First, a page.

It isn’t, I’ll concede, the most wildly original film. It’s more like a DJ mix than a symphony. Elements of The Matrix, Moon, 2001, the first Star Trek picture, Independence Day, the Death Star run from Star Wars and yes Wall-E all bubble to the surface at one point or another. But for sheer relentless action Oblivion is as good as a modern sci-fi movie gets.
I’ll try to keep this impression reasonably spoiler-free but I will say that Oblivion, to its credit, offers a couple of decent plot twists that send the film off into new and pleasing directions. It also features, and this is about as spoilery as I’m going to get, an alien intelligence that feels genuinely alien.
The setup is all laid out in an opening voiceover. I didn’t much care for the voiceover but at least it gets all the world building done in one shot.
Earth has been ravaged by alien invaders. The war is over. But now there’s an awful lot of work to be done. Tom Cruise plays Jack Harper, half of a team tasked with guarding huge machines that are supposed to be converting the Earth’s oceans into fuel for an exodus to Titan.
For much of the running time the film’s a two-hander. Tom’s partner and ground-controller is played by Andrea Riseborough. I hadn’t noticed this in any of her previous work but in Oblivion Andrea has the most mesmerizingly huge pupils I’ve ever seen. Every time she’s in a close-up it’s like falling into a deep, dark pool full of bush-babies. The effect is so arresting it’s positively distracting at times.
Of course. for the post-apocalypse cleanup crew, things don’t go exactly to plan. Cue one of the fun twists mentioned above. Morgan Freeman turns up and gets all Morpheus on The Cruiser’s ass. A whole lot of stuff happens. Nearly all of it very bad for Jack Harper. And nearly all of it very entertaining for us.
The sole aspect of Oblivion that I didn’t like is its heart. It doesn’t have a whole lot. I think partly because it’s so deadly serious. It’s rare in a mass-market action movie nowadays not to have a moment or two of humour. Oblivion has none, and it feels a touch cold as a result.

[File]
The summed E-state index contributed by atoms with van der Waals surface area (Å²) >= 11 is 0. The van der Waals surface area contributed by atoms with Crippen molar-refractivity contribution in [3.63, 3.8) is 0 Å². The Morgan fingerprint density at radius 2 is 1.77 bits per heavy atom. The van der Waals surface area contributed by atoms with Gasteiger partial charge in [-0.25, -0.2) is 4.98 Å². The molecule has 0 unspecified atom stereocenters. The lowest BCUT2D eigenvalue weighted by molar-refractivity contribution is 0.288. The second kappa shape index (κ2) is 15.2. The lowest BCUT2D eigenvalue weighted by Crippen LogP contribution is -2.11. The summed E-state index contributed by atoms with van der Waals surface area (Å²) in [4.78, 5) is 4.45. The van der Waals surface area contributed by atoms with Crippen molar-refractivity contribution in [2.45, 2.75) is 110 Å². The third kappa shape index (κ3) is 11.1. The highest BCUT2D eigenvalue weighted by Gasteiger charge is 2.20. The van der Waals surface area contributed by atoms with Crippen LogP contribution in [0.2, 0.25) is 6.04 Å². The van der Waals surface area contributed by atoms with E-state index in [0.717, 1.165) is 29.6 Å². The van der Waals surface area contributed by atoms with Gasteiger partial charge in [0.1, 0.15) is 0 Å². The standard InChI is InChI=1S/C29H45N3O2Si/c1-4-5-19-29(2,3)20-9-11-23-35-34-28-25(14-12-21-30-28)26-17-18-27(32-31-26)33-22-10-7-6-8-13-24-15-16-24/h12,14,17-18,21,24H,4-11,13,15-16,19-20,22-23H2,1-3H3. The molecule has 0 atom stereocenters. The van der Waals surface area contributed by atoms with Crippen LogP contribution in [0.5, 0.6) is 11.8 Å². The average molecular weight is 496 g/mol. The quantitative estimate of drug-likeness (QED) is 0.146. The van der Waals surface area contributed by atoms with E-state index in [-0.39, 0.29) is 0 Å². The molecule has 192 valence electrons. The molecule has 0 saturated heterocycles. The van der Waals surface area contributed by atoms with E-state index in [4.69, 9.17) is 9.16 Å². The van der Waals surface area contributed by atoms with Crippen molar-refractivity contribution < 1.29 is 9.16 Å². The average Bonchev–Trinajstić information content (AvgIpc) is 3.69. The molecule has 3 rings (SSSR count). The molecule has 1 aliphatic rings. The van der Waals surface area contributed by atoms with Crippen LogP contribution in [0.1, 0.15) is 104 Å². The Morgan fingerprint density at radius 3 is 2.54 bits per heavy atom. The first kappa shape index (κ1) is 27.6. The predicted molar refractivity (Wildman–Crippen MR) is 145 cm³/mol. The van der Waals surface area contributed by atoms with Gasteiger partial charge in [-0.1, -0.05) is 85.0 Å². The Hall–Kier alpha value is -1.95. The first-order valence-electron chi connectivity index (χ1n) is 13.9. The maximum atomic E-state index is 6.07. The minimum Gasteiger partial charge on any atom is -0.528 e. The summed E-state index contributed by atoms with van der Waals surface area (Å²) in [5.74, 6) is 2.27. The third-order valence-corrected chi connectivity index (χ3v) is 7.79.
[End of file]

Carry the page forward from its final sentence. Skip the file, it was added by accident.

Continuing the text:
Writer-director Joseph Kosinski, fresh from his début with the similarly chilly Tron, does better with the glorious vistas of our deserted planet. The composition in IMAX is – and I can hear Brendon growling at me now – ravishing.
The production design, despite what you might think from that poster of Cruise holding a rifle that looks like it’s made of cardboard, is brilliant. The angry combat drones that Cruise repairs are a lovely bit of design. Cruise and Riseborough operate out of an enviable apartment that looks like a giant iMac. And there’s a small amount of erotic water ballet that doesn’t exactly go amiss amidst all the high tech flying robots and the explosions and whatnot.
Oh and the music, by M83, is glorious.
There’s always a bit of science fudging in science fiction films, otherwise most of the stories would collapse, but Oblivion’s science holds up better than most. Except maybe for the suggestion that mankind set off on a trip to the outer Solar System in 2017. I doubt if NASA will be able to afford a flight to Marbella for a few decades yet.
For me, Oblivion’s a winner. In almost exactly the same way that The Matrix was a winner in 1999 before those silly sequels came along and tarnished its memory.
I don’t think Oblivion will sprawl out into trilogy territory. Not because it isn’t good but because it’s a neat, self-contained story.
A stand alone sci-fi movie that isn’t in 3D? Now there’s something that doesn’t come along every day. Ignore the buzz. Give it a go.
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